The Anthropocene Reviewed by John Green  | (2021) 

By Vikram Nijhawan

John Green, the beloved young adult novelist and online educator, took an unconventional approach to his latest collection of “essays on a human-centered planet”. He styles each entry as a Yelp review, rating things in his life as disparate as CNN, Velociraptors, Diet Dr. Pepper, Mario Kart, or the song “You’ll Never Walk Alone”, on a traditional five-star scale. Although Green’s reviews cover a wide range of topics, the underlying theme is examining how each of these — in large ways or small — evince some aspect of human existence in the book’s titular epoch. But they also function as mini memoir episodes, as each entry relates to a deep and personal aspect of Green’s life. The result is a review like “Our Capacity for Wonder’”, where he delves into the famous line from The Great Gatsby, providing a little-known history of how F. Scott Fitzgerald’s unsuccessful novel during his lifetime would eventually become one of the staples of American literature, while also contemplating his own “capacity for wonder” in the present day. The Anthropocene Reviewed is the culmination of an introspective, talented author’s life experience, presented in a form that fits within our current digitally-influenced literary landscape.

I give John Green’s innovative work of creative nonfiction four stars.

Lunch Poems by Frank O’Hara | (1964)

Diana Kobetic

With the upcoming semester’s heavy reading lists soon to be upon us, the perfect complement to dense academic writing is something short, light, and full of joy. Frank O’Hara’s poetry collection Lunch Poems provides bite-sized glimpses into the thoughts and experiences that made up the everyday life of a truly brilliant poet. This collection is fit to be read through all at once in a glorious mad dash, or savoured in bits in pieces between classes or on lunch breaks of your own. The famed member of the New York School wrote these poems while on his lunch breaks during his time working as a curator at the Museum of Modern Art, and his time spent sitting observantly, or walking aimlessly through a city very similar to the one that many of us now call home, is clearly reflected in this body of work. The collection’s first poem, titled “Music,” is a personal favourite of mine, and a piece that I would wholeheartedly recommend to all those intrigued by the larger work, or even by O’Hara’s writing as a whole.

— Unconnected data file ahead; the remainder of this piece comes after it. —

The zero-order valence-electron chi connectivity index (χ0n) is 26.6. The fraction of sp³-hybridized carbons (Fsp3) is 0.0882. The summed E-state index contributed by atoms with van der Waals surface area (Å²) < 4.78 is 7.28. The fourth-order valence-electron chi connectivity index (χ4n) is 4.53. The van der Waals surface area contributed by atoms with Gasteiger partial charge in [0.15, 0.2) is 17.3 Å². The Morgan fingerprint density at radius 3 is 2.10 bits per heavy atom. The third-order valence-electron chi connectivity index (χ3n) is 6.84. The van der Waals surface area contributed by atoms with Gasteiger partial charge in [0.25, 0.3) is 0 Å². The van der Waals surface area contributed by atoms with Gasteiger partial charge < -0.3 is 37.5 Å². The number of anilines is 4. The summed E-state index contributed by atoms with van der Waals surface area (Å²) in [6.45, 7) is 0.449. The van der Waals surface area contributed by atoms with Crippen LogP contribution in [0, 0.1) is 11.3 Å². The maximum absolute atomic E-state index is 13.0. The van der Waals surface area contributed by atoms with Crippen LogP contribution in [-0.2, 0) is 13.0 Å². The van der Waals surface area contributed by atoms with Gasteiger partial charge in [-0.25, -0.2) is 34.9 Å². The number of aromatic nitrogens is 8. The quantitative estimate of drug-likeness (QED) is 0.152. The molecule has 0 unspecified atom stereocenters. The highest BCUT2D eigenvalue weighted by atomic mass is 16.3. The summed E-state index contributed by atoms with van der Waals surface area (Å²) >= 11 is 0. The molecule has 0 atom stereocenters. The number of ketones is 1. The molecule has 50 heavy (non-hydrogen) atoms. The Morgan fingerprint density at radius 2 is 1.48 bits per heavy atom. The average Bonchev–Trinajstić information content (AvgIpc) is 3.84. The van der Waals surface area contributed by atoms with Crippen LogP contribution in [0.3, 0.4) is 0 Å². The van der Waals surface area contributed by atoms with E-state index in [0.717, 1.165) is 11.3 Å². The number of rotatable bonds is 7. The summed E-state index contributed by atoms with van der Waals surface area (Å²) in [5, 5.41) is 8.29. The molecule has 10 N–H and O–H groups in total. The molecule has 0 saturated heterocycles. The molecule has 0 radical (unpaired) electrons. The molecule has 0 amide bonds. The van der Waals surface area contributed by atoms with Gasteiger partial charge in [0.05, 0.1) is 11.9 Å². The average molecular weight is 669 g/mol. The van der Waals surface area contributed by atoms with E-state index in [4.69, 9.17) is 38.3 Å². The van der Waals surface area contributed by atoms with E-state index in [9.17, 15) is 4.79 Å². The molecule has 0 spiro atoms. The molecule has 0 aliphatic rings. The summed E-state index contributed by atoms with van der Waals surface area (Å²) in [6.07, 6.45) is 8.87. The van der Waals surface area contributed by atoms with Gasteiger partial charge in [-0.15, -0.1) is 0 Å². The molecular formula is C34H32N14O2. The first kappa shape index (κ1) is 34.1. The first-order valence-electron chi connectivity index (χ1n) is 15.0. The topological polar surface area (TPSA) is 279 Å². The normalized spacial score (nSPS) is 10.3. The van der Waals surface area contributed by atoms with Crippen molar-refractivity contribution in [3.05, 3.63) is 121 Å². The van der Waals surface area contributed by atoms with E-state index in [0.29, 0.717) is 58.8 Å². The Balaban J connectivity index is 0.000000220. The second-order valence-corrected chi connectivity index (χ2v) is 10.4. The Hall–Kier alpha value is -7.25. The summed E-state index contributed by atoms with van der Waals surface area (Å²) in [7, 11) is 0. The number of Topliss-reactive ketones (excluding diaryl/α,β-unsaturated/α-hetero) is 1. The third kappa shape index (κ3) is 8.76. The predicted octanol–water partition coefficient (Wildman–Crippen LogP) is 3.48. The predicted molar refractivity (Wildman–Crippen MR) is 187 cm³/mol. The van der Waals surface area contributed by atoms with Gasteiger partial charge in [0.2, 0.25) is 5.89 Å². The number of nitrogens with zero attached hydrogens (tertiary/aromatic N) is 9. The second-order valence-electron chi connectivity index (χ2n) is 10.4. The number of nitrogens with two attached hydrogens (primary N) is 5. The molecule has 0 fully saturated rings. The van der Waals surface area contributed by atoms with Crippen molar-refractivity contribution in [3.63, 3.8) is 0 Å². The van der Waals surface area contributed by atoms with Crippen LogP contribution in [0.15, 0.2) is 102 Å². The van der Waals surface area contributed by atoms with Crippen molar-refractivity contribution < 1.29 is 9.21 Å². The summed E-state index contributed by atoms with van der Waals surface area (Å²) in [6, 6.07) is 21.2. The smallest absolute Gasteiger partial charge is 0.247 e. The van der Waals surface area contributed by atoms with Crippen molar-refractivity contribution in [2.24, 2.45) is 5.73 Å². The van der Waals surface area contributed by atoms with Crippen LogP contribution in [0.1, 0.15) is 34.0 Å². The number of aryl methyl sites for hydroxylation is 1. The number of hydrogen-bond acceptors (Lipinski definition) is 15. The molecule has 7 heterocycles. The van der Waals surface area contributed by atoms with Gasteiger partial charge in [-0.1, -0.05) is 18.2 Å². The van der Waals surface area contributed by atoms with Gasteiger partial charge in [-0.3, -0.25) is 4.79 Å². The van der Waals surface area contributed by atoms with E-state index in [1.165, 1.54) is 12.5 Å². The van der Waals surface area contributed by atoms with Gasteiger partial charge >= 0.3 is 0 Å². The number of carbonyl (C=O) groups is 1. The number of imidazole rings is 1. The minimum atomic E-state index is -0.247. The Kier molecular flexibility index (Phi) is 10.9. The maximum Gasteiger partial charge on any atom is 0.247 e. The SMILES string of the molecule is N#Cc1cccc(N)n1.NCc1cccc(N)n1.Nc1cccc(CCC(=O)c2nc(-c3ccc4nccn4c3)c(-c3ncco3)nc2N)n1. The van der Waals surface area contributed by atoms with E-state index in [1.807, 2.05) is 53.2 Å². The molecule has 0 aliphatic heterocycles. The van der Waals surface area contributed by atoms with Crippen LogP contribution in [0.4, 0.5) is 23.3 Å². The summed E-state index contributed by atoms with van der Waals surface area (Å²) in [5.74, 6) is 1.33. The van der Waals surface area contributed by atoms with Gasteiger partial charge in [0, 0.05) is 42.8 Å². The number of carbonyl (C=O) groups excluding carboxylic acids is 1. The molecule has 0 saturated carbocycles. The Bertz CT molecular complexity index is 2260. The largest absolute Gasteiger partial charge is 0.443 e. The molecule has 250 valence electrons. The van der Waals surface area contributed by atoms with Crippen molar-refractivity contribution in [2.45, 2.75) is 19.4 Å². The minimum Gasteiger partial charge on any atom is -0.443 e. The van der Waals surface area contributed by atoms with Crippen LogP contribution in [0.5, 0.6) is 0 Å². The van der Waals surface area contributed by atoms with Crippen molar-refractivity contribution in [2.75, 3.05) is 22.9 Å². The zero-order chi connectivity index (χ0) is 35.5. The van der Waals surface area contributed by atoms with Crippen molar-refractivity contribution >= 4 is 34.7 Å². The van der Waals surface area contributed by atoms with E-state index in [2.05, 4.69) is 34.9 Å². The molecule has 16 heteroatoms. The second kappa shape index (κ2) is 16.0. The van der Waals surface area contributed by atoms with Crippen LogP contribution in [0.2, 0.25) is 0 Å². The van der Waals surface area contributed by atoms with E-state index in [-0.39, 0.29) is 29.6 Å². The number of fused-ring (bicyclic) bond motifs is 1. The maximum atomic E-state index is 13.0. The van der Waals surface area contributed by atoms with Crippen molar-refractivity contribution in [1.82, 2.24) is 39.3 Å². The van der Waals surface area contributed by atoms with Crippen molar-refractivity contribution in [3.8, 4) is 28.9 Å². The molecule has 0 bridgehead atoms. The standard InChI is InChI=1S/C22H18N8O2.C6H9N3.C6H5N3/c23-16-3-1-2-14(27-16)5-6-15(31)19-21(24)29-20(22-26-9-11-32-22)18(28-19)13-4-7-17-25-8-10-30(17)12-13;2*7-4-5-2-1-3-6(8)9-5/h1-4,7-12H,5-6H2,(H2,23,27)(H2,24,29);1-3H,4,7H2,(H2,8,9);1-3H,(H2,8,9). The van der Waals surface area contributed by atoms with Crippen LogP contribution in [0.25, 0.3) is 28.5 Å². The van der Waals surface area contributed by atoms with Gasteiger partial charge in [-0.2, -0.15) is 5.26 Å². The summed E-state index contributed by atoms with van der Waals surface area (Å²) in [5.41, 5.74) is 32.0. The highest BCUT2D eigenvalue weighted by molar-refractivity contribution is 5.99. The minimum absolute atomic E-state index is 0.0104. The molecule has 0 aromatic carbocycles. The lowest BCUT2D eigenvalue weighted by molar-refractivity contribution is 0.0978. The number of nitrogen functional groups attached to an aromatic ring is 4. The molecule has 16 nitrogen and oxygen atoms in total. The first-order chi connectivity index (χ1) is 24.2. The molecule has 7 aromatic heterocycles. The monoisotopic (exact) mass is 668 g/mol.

Smoke and Mirrors by Neil Gaiman | (1998)

Mila Yarovaya

As the days get shorter, the uncertainty of another pandemic school year is settling in, and spooky season is creeping into our lives (and by that I mean the upcoming barrage of deadlines that will inevitably do us in before any ghosts or ghouls can have their turn) we are all seeking one thing — comfort. To this end, I offer you Neil Gaiman’s collection of short stories Smoke and Mirrors. Masterfully maneuvering between brief vignettes shedding light on such things as the tragic fate of Santa Claus, or longer, more thought provoking pieces that take you from Lovecraft’s infamous Innsmouth, to a quaint British town neighbouring Camelot, to the author’s own home, they are a perfect distraction from the perils waiting just outside res or library doors, and don’t require a hefty commitment of the time you don’t have.